Phillips 66, the refining business that’s being spun off by ConocoPhillips, led energy companies selling $7.7 billion of bonds today.
The company issued $5.8 billion of three-, five-, 10- and 30-year notes, according to data compiled by Bloomberg. Kinder Morgan Energy Partners LP, the Houston-based pipeline company, CMS Energy Corp. and Concho Resources also sold bonds.
ConocoPhillips is in the midst of a three-year plan to sell $15 billion to $20 billion of assets by the end of 2012, which has helped its stock return 65 percent in the past two years. The Houston-based oil company plans to complete the Phillips 66 spinoff in the second quarter, possibly as soon as May, Chief Financial Officer Jeff Sheets said on a January conference call.
“Phillips 66 is well-positioned as a leading independent refining and marketing company, despite a challenging industry environment,” Thomas Coleman, an analyst at Moody’s Investors Service, said today in a statement.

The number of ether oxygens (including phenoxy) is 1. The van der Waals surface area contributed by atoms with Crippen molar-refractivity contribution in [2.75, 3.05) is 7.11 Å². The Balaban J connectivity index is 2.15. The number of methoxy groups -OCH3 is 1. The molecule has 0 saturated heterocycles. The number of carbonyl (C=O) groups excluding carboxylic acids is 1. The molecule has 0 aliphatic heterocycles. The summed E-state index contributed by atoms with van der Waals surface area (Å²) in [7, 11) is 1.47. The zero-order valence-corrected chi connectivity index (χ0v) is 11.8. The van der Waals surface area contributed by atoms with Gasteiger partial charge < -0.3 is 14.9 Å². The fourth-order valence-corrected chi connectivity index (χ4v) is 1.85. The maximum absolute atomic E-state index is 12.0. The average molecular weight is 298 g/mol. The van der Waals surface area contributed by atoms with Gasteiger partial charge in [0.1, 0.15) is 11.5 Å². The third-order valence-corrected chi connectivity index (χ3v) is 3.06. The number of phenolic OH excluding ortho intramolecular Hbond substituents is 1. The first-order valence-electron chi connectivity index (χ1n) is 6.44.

Phillips 66 sold $800 million of three-year, 1.95 percent notes that priced to yield 155 basis points more than similar-maturity Treasuries, $1.5 billion of five-year, 2.95 percent debt at a spread of 210 basis points, $2 billion of 10-year, 4.3 percent bonds at 235 basis points and $1.5 billion of 30-year, 5.875 percent securities at 275.
The new company will also arrange a $2.8 billion term loan, according to Moody’s, which rates the notes three levels above junk at Baa1. High-yield, or junk-rated, bonds are graded below Baa3 by Moody’s and lower than BBB- at Standard & Poor’s.
Kinder Morgan sold $1 billion of 3.95 percent debt due in September 2022 that priced to yield 200 basis points more than Treasuries, Bloomberg data show. CMS Energy, an electricity and natural-gas provider operating primarily in Michigan, sold $300 million of 10-year, 5.05 percent notes at a spread of 312.5 basis points.
Concho Resources, an oil company in Midland, Texas, issued $600 million of 10.5-year notes that priced to yield 5.5 percent.
Hewlett-Packard Co., based in Palo Alto, California, also issued bonds, raising $2 billion. The company sold $1.5 billion of 5.5-year, 2.6 percent notes that priced at a 175-point spread and $500 million of 10.5-year, 4.05 percent debt at 210 basis points. A basis point is 0.01 percentage point.